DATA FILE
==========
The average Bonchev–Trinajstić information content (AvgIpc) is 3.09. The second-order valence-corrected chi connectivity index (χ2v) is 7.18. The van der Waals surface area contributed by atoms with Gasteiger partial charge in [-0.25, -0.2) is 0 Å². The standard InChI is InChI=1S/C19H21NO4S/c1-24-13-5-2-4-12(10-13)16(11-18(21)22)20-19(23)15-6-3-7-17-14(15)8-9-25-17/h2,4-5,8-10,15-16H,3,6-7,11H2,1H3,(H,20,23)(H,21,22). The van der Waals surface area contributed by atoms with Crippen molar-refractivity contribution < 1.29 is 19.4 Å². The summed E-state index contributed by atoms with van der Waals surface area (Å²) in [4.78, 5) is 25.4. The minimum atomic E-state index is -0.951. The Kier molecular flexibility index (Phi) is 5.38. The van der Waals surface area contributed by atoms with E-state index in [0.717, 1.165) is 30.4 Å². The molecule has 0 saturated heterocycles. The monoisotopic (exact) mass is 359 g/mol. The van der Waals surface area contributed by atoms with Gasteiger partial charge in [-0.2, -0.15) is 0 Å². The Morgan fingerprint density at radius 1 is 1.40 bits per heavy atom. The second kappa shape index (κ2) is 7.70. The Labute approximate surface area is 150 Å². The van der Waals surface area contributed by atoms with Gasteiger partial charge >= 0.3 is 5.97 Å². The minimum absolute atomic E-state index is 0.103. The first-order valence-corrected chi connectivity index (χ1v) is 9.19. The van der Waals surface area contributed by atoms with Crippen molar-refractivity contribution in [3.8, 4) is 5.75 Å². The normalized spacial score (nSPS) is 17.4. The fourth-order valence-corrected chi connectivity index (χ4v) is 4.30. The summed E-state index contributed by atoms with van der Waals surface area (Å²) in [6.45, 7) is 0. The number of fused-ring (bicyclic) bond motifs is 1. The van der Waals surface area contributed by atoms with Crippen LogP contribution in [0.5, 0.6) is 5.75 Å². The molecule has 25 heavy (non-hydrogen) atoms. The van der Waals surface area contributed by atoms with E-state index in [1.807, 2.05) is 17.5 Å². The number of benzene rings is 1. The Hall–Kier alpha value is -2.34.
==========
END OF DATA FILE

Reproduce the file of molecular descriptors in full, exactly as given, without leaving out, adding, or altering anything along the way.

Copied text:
The average Bonchev–Trinajstić information content (AvgIpc) is 3.09. The second-order valence-corrected chi connectivity index (χ2v) is 7.18. The van der Waals surface area contributed by atoms with Gasteiger partial charge in [-0.25, -0.2) is 0 Å². The standard InChI is InChI=1S/C19H21NO4S/c1-24-13-5-2-4-12(10-13)16(11-18(21)22)20-19(23)15-6-3-7-17-14(15)8-9-25-17/h2,4-5,8-10,15-16H,3,6-7,11H2,1H3,(H,20,23)(H,21,22). The van der Waals surface area contributed by atoms with Crippen molar-refractivity contribution < 1.29 is 19.4 Å². The summed E-state index contributed by atoms with van der Waals surface area (Å²) in [4.78, 5) is 25.4. The minimum atomic E-state index is -0.951. The Kier molecular flexibility index (Phi) is 5.38. The van der Waals surface area contributed by atoms with E-state index in [0.717, 1.165) is 30.4 Å². The molecule has 0 saturated heterocycles. The monoisotopic (exact) mass is 359 g/mol. The van der Waals surface area contributed by atoms with Gasteiger partial charge in [-0.2, -0.15) is 0 Å². The Morgan fingerprint density at radius 1 is 1.40 bits per heavy atom. The second kappa shape index (κ2) is 7.70. The Labute approximate surface area is 150 Å². The van der Waals surface area contributed by atoms with Gasteiger partial charge >= 0.3 is 5.97 Å². The minimum absolute atomic E-state index is 0.103. The first-order valence-corrected chi connectivity index (χ1v) is 9.19. The van der Waals surface area contributed by atoms with Crippen molar-refractivity contribution in [3.8, 4) is 5.75 Å². The normalized spacial score (nSPS) is 17.4. The fourth-order valence-corrected chi connectivity index (χ4v) is 4.30. The summed E-state index contributed by atoms with van der Waals surface area (Å²) in [6.45, 7) is 0. The number of fused-ring (bicyclic) bond motifs is 1. The van der Waals surface area contributed by atoms with Crippen LogP contribution in [0.5, 0.6) is 5.75 Å². The molecule has 25 heavy (non-hydrogen) atoms. The van der Waals surface area contributed by atoms with E-state index in [1.807, 2.05) is 17.5 Å². The number of benzene rings is 1. The Hall–Kier alpha value is -2.34.